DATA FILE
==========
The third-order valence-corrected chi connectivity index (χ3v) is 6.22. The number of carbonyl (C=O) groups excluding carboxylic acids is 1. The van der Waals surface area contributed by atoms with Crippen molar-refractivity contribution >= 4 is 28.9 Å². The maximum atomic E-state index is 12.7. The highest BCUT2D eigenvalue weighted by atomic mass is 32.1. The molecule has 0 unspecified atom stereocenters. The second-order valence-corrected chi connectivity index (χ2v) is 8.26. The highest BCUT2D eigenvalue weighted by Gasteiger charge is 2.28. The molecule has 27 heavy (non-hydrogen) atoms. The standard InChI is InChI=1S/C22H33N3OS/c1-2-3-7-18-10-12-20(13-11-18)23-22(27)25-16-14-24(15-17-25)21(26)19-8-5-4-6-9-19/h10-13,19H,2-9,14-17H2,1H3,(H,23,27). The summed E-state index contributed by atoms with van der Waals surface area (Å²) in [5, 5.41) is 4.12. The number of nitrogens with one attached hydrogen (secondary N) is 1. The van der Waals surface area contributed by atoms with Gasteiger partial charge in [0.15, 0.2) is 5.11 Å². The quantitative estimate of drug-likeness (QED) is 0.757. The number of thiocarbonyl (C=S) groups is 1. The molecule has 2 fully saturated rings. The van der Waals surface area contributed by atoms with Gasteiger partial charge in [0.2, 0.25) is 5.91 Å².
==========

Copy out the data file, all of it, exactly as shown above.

The third-order valence-corrected chi connectivity index (χ3v) is 6.22. The number of carbonyl (C=O) groups excluding carboxylic acids is 1. The van der Waals surface area contributed by atoms with Crippen molar-refractivity contribution >= 4 is 28.9 Å². The maximum atomic E-state index is 12.7. The highest BCUT2D eigenvalue weighted by atomic mass is 32.1. The molecule has 0 unspecified atom stereocenters. The second-order valence-corrected chi connectivity index (χ2v) is 8.26. The highest BCUT2D eigenvalue weighted by Gasteiger charge is 2.28. The molecule has 27 heavy (non-hydrogen) atoms. The standard InChI is InChI=1S/C22H33N3OS/c1-2-3-7-18-10-12-20(13-11-18)23-22(27)25-16-14-24(15-17-25)21(26)19-8-5-4-6-9-19/h10-13,19H,2-9,14-17H2,1H3,(H,23,27). The summed E-state index contributed by atoms with van der Waals surface area (Å²) in [5, 5.41) is 4.12. The number of nitrogens with one attached hydrogen (secondary N) is 1. The van der Waals surface area contributed by atoms with Gasteiger partial charge in [0.15, 0.2) is 5.11 Å². The quantitative estimate of drug-likeness (QED) is 0.757. The number of thiocarbonyl (C=S) groups is 1. The molecule has 2 fully saturated rings. The van der Waals surface area contributed by atoms with Gasteiger partial charge in [0.2, 0.25) is 5.91 Å².